Everyone has saying that they really don't enjoy hearing, maybe even hate or loath. Examples might include one a friend of mine in Idaho wrote about once, "Make it a good one." Personally I like that one and have said it on numerous occasions. Now, whenever I am tempted to say it, I pause and before I can get it out, the clerk says it to me. I am trying to remember to adapt it and say, "Make it great!"
For me, one such phrase might be, "Have a nice day." Usually I just smile, but once in a while my sarcastic side (shock, shock, I do have one) comes out and I say something like, "Well, I wasn't going to, but since you insist, I guess I will."
The interaction I have the most difficulty with is, "What's new?" When I am asked that, I feel so much pressure to come up with an answer. I wonder first off, "Do they really want to know?" After all, all I am doing is buying six screws and finish washers to fix a sign. Is any new items in my life really of interest to this person whose name I only know because of a name tag and won't likely see again for weeks, or an hour when I figure out I forgot something.
I sometimes have been known to offer one of these less than stellar answers:
- At my age, there is nothing new.
- Well, you know, it is just another day in paradise. (I have no idea how that fits, but I still say it. assuming it is like "How's your day?")
- Nothing, but Ecclesiastes says there is nothing new under the sun.
- Nope, same old, same old. (This is my default and I regret it very time it comes out of my mouth.)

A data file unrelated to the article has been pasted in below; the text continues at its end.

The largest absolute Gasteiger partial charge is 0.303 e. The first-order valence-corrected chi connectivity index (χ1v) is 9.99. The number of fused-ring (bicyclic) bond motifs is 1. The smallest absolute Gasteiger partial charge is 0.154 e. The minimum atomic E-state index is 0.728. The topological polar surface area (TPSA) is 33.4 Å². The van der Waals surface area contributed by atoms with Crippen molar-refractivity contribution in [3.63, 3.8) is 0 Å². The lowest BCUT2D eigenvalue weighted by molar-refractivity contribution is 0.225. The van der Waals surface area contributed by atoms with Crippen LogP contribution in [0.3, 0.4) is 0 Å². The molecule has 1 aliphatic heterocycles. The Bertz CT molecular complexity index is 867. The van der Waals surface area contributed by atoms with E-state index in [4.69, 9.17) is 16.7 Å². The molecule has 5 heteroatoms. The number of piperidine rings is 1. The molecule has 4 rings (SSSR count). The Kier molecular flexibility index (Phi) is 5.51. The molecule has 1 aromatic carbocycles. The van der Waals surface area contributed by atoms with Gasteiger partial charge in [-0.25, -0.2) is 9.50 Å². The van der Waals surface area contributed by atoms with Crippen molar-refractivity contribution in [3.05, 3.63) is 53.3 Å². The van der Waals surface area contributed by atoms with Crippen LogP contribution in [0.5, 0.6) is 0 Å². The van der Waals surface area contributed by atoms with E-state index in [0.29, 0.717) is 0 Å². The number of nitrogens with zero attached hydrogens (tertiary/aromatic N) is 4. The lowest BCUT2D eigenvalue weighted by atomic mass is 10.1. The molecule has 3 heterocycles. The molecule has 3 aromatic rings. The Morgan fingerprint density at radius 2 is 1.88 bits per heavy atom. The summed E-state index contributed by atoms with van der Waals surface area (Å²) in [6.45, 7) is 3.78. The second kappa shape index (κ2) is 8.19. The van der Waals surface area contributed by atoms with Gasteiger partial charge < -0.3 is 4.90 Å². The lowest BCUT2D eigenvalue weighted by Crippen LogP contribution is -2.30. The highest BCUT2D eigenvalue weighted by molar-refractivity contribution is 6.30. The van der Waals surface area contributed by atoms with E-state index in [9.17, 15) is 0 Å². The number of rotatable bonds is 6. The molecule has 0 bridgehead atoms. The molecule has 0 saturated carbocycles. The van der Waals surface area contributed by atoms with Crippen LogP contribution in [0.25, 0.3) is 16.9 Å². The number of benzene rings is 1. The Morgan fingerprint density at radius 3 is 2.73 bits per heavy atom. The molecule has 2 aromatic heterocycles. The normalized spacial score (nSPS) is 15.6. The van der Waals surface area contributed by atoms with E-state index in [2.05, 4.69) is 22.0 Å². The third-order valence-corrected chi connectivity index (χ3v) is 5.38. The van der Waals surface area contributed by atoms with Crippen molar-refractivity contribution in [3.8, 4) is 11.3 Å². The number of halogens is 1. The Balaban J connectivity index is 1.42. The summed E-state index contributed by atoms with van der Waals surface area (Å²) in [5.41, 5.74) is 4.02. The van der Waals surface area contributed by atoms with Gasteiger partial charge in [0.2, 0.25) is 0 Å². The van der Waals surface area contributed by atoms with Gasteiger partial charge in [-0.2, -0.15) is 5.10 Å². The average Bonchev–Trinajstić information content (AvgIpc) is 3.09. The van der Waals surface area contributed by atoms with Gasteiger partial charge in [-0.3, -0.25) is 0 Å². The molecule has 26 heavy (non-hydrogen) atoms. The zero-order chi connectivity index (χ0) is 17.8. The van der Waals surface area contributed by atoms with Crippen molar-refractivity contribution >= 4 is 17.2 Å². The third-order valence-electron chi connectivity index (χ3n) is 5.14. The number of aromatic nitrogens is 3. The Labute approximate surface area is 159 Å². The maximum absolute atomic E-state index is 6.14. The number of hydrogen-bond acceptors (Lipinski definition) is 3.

Part of the problem I have with this question is that it is usually disingenuous. Why think of a real answer to a non-real question? Yet, a bigger problem is really a guilt thing on my side. I want there to be something new, something exciting about my day to day life. Lately, I let people who don't really want to know, know that I am going to be the grandfather of twin boys. And they are children 6 and 7! I have heard, "That nice." "Well, congratulation." "Ugh, wow." and a series of other not sure what to say answers. See, I don't like the question because it is hard to answer. Most of the 'new' stuff in life is not all that exciting or wonderful.
That brings me to my spiritual journey as well. Sometimes I need someone (or several someones) to ask me the same question. A minister friend asked me the other day, "What are you reading right now?" The answer was nothing. I gave up on a book a week or so before and hadn't settled on another read, but I didn't want to admit that. So I told him what I had just quit and where I might be going next and hoped for the best. He suggested a book or two and I was home safe.
I really want there to be some new things in my spiritual life. I want to have an answer to that question, even if it isn't ask. Maybe the new is an insight from God's Word. I get those often as I prepare for sermons and studies. Maybe the new comes from seeking God and finding answers to question that I have. Maybe the new is understanding a brother or sister and how their interactions with God apply to me. Maybe the new is a song, or devotional thought, or a Bible verse that I have previously overlooked. (It amazes me how they sneek verses I have never read before into the Bible, or seem to.) I know His compassion is new every morning, I just want to be reminded of that.
I am aware that the three or four people who actually read this will now, for fun as much as anything, be asking me what is new. They better be ready, cause I might just have a real answer for a less than real question.
So, "WHAT'S NEW WITH YOU?"